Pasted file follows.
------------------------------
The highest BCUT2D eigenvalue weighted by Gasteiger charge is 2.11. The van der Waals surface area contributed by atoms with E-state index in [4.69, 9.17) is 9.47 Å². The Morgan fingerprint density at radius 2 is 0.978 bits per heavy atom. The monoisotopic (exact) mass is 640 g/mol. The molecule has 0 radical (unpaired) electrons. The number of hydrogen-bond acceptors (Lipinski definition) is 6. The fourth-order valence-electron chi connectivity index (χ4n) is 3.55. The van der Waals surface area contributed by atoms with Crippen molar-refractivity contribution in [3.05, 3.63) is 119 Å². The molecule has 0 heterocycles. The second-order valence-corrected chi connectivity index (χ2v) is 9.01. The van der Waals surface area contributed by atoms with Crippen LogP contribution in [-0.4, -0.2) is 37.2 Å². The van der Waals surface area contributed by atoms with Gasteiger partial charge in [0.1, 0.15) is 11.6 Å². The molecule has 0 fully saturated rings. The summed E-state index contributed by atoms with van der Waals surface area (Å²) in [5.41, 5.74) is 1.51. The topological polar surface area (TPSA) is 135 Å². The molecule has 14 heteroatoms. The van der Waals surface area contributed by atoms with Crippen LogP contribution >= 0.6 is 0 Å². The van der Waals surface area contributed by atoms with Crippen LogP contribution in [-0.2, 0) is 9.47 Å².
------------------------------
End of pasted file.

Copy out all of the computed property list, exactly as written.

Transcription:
The highest BCUT2D eigenvalue weighted by Gasteiger charge is 2.11. The van der Waals surface area contributed by atoms with E-state index in [4.69, 9.17) is 9.47 Å². The Morgan fingerprint density at radius 2 is 0.978 bits per heavy atom. The monoisotopic (exact) mass is 640 g/mol. The molecule has 0 radical (unpaired) electrons. The number of hydrogen-bond acceptors (Lipinski definition) is 6. The fourth-order valence-electron chi connectivity index (χ4n) is 3.55. The van der Waals surface area contributed by atoms with Crippen molar-refractivity contribution in [3.05, 3.63) is 119 Å². The molecule has 0 heterocycles. The second-order valence-corrected chi connectivity index (χ2v) is 9.01. The van der Waals surface area contributed by atoms with Crippen LogP contribution in [-0.4, -0.2) is 37.2 Å². The van der Waals surface area contributed by atoms with Gasteiger partial charge in [0.1, 0.15) is 11.6 Å². The molecule has 0 fully saturated rings. The summed E-state index contributed by atoms with van der Waals surface area (Å²) in [5.41, 5.74) is 1.51. The topological polar surface area (TPSA) is 135 Å². The molecule has 14 heteroatoms. The van der Waals surface area contributed by atoms with Crippen LogP contribution >= 0.6 is 0 Å². The van der Waals surface area contributed by atoms with Crippen LogP contribution in [-0.2, 0) is 9.47 Å².